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volume 1, issue 30

Today in loonygames:

New!! The Archives have been cleaned up, fead links fixed, and printable versions restored! Also, don't miss the new comments on the front page!

Livin' With The Sims: theAntiELVIS explores the wild and wacky world that is Will Wright's The Sims, asking the inevitable quesiton, "is The Sims the first step toward a virtual life where everyone is Swedish?"

Pixel Obscura: Josh Vasquez on Omikron: The Nomad Soul.

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Zombies!: Jason "loonyboi" Bergman's account of why he had to stop playing Thief: The Dark Project.


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Pixel Obscura: Josh Vasquez's regular look at the convergence of film and videogames.

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Pixel Obscura :
Sketches of a World






By Josh "Dr.Rouge" Vasquez

The stillness of Thief: The Dark Project.

he cinematics of the heart of Thief: The Dark Project are composed of moments, frozen images which are "animated" purely by sound. The visuals resemble sketches from some forgotten notebook, looking as if shaped from grains of sand, the edges fading into a muddy, dreaming whiteness. These still shots are brought to life through voice, a strangely distancing technique that is appropriate when one considers that the tale is supposed to be a flashback. Thief's stillness is a welcome addition to videogame cinema.

Developed by Looking Glass Studios and published by Eidos Interactive, Thief: The Dark Project is actually broken into two cinematic sections, an opening which resembles the typical music video approach of dark montage sequences linked to a menacing score, and a more narrative introduction to the story. Both have their merits, but the second piece is by far the more intriguing.

The general introduction actually features a range of movement. Some of it looks like cut-out animation, sliding across the darkened landscape. Ironically it gives the animation a creepy marionette-like life. Arcane symbols pulse in time to the music, while live action moments startle the viewer with their skillfully subtle insertion. Quotes of supposedly ancient texts build a history while deepening the mystery. Psuedo-philosophical passages like "the essence of balance is detachment" may sound a little hokey, but they work in this context. The colors are decadently rich, inky dark and soaked deep into the images. The figures themselves have a sickly look, a pallor fitting to a plague infested world.

It's quite a pretty package, but Thief's main achievement is found in its inner pieces. The cinematics of the game's interior, more narrative fragments are mainly flashbacks, which establish the history of the main character and the premise of the game. We learn that our hero was once a street urchin whole stole to survive. One day he chose to rob a rather odd monk and wound up as a member of a spooky order of mystical mystery men.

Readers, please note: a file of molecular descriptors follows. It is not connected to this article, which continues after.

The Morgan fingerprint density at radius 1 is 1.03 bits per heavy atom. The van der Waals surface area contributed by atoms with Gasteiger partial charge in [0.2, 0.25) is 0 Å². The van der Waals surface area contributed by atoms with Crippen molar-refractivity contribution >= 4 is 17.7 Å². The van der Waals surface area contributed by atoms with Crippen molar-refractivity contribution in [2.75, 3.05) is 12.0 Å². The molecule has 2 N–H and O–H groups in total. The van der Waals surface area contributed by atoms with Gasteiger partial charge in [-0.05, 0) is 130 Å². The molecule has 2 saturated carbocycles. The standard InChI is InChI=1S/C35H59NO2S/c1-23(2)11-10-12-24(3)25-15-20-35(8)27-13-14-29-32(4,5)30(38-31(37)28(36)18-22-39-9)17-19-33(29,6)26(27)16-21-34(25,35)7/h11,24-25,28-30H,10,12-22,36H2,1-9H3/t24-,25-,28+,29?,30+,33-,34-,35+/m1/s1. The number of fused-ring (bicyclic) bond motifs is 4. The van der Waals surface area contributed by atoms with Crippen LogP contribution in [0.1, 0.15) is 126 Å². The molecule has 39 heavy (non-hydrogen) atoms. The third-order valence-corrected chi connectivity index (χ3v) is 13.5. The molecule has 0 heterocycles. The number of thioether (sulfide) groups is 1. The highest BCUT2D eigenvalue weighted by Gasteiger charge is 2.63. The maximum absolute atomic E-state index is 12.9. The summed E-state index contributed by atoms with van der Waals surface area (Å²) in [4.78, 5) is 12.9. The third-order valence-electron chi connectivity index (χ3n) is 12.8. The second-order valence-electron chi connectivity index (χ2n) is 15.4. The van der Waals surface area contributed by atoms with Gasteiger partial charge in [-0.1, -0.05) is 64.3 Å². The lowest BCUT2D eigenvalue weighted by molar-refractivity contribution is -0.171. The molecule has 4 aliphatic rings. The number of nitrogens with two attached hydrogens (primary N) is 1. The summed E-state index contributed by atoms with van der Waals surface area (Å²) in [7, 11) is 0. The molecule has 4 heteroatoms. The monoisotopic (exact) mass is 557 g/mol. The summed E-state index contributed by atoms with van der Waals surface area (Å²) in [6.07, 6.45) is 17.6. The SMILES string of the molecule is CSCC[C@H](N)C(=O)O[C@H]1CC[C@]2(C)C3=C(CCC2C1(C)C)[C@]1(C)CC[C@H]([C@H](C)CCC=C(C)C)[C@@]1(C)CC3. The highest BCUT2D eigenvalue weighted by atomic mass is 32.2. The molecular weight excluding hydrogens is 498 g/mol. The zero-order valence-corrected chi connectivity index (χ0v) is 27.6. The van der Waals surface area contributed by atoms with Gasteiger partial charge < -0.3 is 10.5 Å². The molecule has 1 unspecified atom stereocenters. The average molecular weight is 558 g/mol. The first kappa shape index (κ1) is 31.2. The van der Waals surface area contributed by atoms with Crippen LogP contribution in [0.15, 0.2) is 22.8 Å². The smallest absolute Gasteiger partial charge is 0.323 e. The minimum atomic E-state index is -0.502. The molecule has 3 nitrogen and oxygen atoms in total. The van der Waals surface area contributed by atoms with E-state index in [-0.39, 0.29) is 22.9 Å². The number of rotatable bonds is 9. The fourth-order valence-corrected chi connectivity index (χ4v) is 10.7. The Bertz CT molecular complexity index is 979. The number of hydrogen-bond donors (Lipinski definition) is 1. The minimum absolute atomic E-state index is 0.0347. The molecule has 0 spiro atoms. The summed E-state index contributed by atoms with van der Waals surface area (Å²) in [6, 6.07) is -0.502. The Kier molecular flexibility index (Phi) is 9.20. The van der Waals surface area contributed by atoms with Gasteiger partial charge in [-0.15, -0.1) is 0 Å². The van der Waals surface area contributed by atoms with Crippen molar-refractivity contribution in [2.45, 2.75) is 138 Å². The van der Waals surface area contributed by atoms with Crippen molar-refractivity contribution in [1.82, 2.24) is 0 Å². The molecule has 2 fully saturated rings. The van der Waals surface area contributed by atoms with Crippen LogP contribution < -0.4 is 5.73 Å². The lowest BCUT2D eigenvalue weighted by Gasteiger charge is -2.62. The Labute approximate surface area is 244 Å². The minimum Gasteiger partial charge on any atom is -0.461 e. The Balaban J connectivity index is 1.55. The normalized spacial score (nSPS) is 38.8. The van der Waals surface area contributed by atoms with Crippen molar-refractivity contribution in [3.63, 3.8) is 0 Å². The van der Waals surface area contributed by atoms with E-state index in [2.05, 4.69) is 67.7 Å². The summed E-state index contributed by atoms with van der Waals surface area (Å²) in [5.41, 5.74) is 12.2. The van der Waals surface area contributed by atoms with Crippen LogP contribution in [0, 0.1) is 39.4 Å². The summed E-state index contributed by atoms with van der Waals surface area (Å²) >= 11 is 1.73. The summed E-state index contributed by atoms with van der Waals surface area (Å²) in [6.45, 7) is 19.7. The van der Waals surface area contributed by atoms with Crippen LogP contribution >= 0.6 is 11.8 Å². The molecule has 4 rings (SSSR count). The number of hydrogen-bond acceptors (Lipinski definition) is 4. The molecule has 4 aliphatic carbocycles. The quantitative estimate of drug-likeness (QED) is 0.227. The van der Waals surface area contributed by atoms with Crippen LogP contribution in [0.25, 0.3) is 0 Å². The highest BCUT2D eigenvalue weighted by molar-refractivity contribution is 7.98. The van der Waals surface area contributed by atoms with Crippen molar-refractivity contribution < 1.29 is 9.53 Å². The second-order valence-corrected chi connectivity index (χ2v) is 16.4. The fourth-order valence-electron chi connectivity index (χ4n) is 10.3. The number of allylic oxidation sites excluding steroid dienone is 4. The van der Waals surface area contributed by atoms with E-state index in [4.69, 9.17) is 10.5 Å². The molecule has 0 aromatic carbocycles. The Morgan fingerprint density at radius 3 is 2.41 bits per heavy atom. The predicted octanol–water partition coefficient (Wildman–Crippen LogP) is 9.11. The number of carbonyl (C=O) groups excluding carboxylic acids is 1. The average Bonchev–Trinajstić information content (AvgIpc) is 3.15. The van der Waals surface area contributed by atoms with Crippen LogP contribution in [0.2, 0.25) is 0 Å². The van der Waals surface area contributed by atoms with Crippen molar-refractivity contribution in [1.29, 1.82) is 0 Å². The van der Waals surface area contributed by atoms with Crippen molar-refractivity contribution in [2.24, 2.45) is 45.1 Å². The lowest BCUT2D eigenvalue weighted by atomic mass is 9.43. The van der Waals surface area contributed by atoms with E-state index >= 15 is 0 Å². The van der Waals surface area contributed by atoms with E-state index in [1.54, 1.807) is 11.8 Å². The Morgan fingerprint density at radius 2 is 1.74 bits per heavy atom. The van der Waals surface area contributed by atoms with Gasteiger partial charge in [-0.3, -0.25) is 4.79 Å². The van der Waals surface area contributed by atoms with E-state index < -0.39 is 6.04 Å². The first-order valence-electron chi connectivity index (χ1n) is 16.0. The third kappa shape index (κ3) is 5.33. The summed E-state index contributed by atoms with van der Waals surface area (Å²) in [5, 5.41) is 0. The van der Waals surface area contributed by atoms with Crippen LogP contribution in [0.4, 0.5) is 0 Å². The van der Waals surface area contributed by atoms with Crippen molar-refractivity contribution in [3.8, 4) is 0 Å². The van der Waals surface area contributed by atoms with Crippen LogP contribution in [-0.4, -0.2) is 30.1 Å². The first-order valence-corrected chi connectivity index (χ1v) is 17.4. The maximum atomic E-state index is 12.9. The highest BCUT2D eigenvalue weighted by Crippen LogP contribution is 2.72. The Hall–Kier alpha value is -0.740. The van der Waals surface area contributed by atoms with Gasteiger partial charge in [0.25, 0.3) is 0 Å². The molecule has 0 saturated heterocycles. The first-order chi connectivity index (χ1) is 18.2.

The remarkable thing about this narrative set-up is that the "animation" takes the form of still drawn images over in which the only movement comes from that supplied by the "camera" sliding across the pictures at various angles. As I mentioned before, the images are quite stunning, hazy sepia tone snapshots, smudged and dreamlike. It's like looking at a picture book.

Despite the concessions to pop trends (the techno score and rapid montage cutting) Thief charms its way into the viewer's eye. How often does stillness play this big a role in the narrative construction of such a kinetic art form? Well, it's not as rare as all that, but in this game the technique finds a new sincerity of expression.

Thief's stillness reflects a major component of the game: the idea of stealth, a technical requirement of any would-be successful thief. The viewer immediately gets a feel for this world of shadowy intrigue in which the action is so quick that everything seems frozen. Threats are hidden in ancient coded texts, the stillness of enigmatic words promising a sudden revelation of truth, and are seen in the distance, backlit figures that menace by their very silence.

Thief: The Dark Projectís cinematics are split between two worlds, a strange slow motion rapidity followed by a glacial stillness, the present and the past colliding. It's a darkening sketch, a watercolor alternatively blotted with color and fading into white.



- Josh "Dr.Rouge" Vasquez is a regular contributor to loonygames.


Credits: Pixel Obscura logo illustrated and is © 1999 Dan Zalkus. Pixel Obscura is © 1999 Josh Vasquez. All other content is © 1998 loonyboi productions. Unauthorized reproduction is strictly prohibited...we know where you live.